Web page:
What we call “the all” should include everything that we can know of or even have not yet known. Otherwise, it should not be called “the all.” “Not the all” could be what we call “nibbana.” That’s how I understand.

When we are “the all” but we are not “the all” then “the all” has no effect on us. That is what nibbana is about. This is what the fourth herd of deer does in MN25. That’s how they got free from Māra’s power.

To me, Nibbana is not beyond the reach of views and concepts. It is to be experienced here and now. If it can be experienced here and now then it can be understood and is not beyond the reach of views and concepts.

For a very long time I was in debt, unable to repay the debt, suffering with the debt. However, I am now completely cut off from it, no longer need to worry about it. The heavy weight was dropped off forever, and will never be put up again. Realizing this fact, I understand that “This is peaceful; this is sublime—that is, the stilling of all activities, the letting go of all attachments, the ending of craving, fading away, cessation, extinguishment.” I have experienced nibbana in that regard.

Observation or measurement is activity that disturbs the quantum field. When the quantum field reaches its vibration’s threshold, a particle is created. This is from quantum field theory.

By stilling all activities, the particle is not created, its quantum field remains calm and peaceful. The “I” is not found.

That’s how I understand. Of course, this understanding is new and controversial, so I expect many objections.

Hi, and thanks for your response.

Here’s what the Buddha said about the All, SN35.23:
“Mendicants, I will teach you the all. Listen …
And what is the all? It’s just the eye and sights, the ear and sounds, the nose and smells, the tongue and tastes, the body and touches, and the mind and thoughts. This is called the all.

Mendicants, suppose someone was to say: ‘I’ll reject this all and describe another all.’ They’d have no grounds for that, they’d be stumped by questions, and, in addition, they’d get frustrated. Why is that? Because they’re out of their element.”

So in the Buddha’s teaching there is no All that not yet known in the way you appear to be suggesting.
From a more philosophical and conceptual standpoint, we can imagine and speak about all kinds of unknown places and things – but the Buddha is teaching from a standpoint of direct experience through the senses here.

Well, there are many teachings in the suttas that explicitly and implicitly deny this. If there’s thinking, which is conditional and impermanent, there’s dukkha.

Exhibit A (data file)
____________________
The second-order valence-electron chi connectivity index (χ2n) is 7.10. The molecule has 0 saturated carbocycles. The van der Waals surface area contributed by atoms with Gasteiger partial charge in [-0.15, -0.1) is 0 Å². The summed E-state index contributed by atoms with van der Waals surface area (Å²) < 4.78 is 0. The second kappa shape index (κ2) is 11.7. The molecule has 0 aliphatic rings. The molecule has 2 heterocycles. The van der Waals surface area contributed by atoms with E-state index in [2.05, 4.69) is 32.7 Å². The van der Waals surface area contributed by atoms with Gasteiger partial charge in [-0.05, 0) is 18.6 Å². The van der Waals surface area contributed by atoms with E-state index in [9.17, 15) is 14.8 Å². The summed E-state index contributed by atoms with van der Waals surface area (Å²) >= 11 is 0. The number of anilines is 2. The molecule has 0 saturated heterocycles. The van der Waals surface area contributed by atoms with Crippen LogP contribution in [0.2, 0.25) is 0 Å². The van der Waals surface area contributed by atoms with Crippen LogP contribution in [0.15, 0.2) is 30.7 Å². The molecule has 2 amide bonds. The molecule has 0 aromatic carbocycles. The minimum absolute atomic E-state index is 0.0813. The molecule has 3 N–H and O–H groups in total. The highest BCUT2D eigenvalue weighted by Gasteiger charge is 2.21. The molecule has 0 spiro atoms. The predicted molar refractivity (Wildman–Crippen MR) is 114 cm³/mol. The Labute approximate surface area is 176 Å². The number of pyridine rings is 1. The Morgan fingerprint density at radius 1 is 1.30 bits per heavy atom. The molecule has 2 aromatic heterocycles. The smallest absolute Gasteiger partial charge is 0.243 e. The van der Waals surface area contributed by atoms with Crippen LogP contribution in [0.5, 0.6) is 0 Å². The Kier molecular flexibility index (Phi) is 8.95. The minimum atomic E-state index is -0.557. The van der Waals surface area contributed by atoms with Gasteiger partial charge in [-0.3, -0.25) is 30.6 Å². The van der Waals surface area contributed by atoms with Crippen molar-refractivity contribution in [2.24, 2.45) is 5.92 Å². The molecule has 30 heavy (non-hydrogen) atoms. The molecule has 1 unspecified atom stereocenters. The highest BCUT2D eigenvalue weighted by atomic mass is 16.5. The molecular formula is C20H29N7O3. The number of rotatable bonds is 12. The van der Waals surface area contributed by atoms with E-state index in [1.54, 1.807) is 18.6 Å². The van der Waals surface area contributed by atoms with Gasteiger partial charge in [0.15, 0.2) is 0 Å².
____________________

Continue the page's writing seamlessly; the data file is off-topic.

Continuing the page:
SN 22.15 What’s impermanent is suffering. Yad aniccaṁ taṁ dukkhaṁ;
SN 12.125 Whatever arises and ceases is only dukkha arising and ceasing. This is how right view is defined.

This doesn’t mean we don’t or can’t think, of course, only that anything that is impermanent is not nibbāna.

I’m happy that you’re no longer burdened with debt and are feeling lighter and happier! :grinning:
However, only arahants directly realize “This is peaceful; this is sublime—that is, the stilling of all activities, the letting go of all attachments, the ending of craving, fading away, cessation, extinguishment.”

May I suggest that no physicist has ever suggested an “I” in the quantum world or any other psychological or emotional factors in that domain.
The teaching of Dhamma applies to beings – mostly humans in the Pāli Canon – and is not meant to be applicable to the quantum scale and vice versa.

The 4NT’s are about suffering, dukkha, including its cause and the liberation from it.
IMHO, adding QM into the mix does not help to comprehend the cause of dukkha or aid in its ending. And that’s what the Buddha said was the purpose of his Teachings.

Just sharing some reflections here.
All best :pray:

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Thanks for your feedback. I will try to clarify what I said:

You never see me, you never see my car but my car and I are not beyond the all. That is what I mean.

I was suffering because of the debt. Now I no longer have any debt, and by wisdom, never pick up any new debt. The absence of debt is the nibbana that I experienced (This is just an example). In that absence, empty of debt, what could be impermanent when there is nothing there regarding to debt?

When I said the “I” is not found, I implied the “I” is similar to a particle in the quantum field. However, it is another topic that I do not want to bring up yet.

To me, adding quantum physics into the mix can give new direction to many current problems about tetralemma, nibbana, I have seen many arguments about those topics and they do not go anywhere.